Geithner “Exit” May Start

Appearing yesterday in front of the Congressional Oversight Panel for TARP, U.S. Treasury Secretary Timothy Geithner said a strengthening economy means the government can end some of the extraordinary support I put in place for the markets and prepare for a slow recovery.

He touted the repayment of $70 billion of capital injections by banks which has reduced the US Treasury’s total investment to $180 billion. He expects another 28% to be repaid in the next 18 months. He mentioned the winding down of CAP and Money Market Guarantee Program that offered support to banks and money market funds.

Timothy Geithner
Source: Pete Souza
Timothy Geithner

Unfortunately, he also indicated that the US Treasury would be adding assets via the PPIF or public-private investment fund that is to buy toxic assets from banks.

The first purchases are expected to begin by early October.

While a Treasury "official" said there was a great deal of interest from investors to buy the assets, there was not a lot of interest by banks to sell the assets. This sets up an intriguing scenario where banks that still have capital injections by the Treasury are asked/arm twisted to sell their assets to investors.

This is done with the good intention of relieving banks of assets that they are losing money on and have to maintain loss reserves or capital. The theory is that then the banks would begin lending more aggressively to stimulate the economy. Unlike the Chinese, the US can't officially mandate that banks reach a target level for loans.....a power I'm sure President Obama wishes he had to stimulate the economy.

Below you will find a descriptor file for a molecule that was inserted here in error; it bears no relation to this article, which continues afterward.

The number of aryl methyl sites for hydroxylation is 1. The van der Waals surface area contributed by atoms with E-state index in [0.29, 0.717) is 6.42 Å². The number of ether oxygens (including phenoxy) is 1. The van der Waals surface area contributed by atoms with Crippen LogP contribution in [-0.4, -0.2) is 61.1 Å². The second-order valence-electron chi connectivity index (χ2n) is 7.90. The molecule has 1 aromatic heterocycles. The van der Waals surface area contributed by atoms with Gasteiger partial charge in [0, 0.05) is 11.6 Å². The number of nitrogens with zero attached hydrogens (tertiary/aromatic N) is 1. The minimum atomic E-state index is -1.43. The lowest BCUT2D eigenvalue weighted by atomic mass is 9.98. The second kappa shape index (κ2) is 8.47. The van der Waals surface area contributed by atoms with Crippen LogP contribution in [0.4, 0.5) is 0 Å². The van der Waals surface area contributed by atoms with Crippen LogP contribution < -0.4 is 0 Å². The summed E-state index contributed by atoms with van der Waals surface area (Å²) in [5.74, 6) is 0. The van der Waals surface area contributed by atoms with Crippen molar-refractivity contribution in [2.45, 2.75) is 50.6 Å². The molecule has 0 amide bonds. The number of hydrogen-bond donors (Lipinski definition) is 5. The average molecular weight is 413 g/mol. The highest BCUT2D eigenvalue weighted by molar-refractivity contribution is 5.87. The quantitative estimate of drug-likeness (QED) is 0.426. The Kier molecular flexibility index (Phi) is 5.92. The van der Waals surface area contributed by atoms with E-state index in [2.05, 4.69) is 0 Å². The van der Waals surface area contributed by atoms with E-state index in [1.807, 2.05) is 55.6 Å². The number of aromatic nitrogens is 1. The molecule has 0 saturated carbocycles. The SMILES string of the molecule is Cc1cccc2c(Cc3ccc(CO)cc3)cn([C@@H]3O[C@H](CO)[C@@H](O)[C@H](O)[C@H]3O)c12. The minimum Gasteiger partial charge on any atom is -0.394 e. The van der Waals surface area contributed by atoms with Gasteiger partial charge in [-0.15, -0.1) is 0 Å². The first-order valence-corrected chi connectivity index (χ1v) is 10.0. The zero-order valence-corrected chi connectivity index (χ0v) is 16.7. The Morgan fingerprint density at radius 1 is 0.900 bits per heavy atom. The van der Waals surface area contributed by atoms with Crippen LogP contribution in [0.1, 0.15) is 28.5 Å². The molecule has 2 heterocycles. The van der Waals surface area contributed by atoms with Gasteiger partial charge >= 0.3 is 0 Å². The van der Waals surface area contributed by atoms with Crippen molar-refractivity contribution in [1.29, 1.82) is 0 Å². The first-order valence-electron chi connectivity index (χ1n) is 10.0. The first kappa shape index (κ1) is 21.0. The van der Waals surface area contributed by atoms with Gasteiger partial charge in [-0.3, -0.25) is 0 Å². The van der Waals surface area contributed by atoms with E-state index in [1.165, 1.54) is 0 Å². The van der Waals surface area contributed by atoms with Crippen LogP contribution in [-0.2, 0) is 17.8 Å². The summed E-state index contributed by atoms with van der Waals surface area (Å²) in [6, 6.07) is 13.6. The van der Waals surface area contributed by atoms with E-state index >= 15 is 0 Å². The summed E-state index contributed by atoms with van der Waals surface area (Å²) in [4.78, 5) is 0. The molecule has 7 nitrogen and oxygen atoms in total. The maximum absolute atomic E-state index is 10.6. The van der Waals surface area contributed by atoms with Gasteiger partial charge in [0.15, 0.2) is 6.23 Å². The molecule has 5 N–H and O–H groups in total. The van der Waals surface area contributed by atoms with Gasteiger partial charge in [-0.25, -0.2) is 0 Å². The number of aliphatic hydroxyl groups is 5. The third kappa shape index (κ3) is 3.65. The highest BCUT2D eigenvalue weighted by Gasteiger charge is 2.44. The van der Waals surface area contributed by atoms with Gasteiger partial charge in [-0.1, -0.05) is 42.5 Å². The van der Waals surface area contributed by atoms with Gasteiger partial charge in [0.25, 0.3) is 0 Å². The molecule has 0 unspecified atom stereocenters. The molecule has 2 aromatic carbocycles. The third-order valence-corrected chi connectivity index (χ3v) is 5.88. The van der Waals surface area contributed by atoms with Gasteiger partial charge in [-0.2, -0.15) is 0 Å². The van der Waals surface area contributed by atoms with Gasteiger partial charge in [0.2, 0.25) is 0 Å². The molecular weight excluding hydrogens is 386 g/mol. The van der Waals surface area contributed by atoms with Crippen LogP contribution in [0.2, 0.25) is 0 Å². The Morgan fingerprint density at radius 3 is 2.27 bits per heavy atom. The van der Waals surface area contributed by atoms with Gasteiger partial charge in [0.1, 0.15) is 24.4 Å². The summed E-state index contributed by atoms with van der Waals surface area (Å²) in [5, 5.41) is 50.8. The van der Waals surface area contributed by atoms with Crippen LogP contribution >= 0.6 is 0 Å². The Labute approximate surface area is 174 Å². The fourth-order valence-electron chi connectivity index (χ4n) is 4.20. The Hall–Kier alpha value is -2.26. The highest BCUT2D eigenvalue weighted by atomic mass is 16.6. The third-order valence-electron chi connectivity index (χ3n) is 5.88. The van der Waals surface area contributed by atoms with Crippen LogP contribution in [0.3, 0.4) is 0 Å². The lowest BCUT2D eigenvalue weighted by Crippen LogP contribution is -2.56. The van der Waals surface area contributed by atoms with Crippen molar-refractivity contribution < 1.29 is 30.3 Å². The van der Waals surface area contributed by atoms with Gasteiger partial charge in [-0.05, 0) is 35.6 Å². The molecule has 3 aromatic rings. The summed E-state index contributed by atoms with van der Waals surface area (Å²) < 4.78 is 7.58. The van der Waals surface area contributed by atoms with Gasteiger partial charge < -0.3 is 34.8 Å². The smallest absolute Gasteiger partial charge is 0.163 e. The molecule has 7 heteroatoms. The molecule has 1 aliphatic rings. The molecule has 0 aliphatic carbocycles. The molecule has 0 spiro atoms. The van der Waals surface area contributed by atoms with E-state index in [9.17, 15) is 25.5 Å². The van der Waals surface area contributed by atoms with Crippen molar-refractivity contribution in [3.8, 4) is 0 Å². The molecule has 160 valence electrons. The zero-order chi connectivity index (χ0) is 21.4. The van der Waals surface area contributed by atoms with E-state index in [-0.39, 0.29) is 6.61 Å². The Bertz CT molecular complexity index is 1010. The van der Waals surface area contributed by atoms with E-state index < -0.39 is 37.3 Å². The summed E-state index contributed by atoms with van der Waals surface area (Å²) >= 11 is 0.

On CNBC last night, Geithner said, "We have to have much stronger rules of the game in place with much stronger constraints on how much risk can take place,"he said. "People are so angry. They have had this searing experience that caused so much damage and I think generally people understand that we're going to have to change things. We can't let things go back to the way they were."

I wonder if this is a foreshadowing of how aggressive the US Treasury will be in prying toxic assets away from the banks . If things have really improved as much as Geithner has said, then it's an odd way to start an exit program by adding assets.

  • Watch CNBC's Town Hall with Secretary Geithner


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Andrew Busch
Andrew Busch


Andrew B. Busch is Global FX Strategist at BMO Capital Markets, a recognized expert on the world financial markets and how these markets are impacted by political events, and a frequent CNBC contributor. You can comment on his piece andreach him here and you can follow him on Twitter at .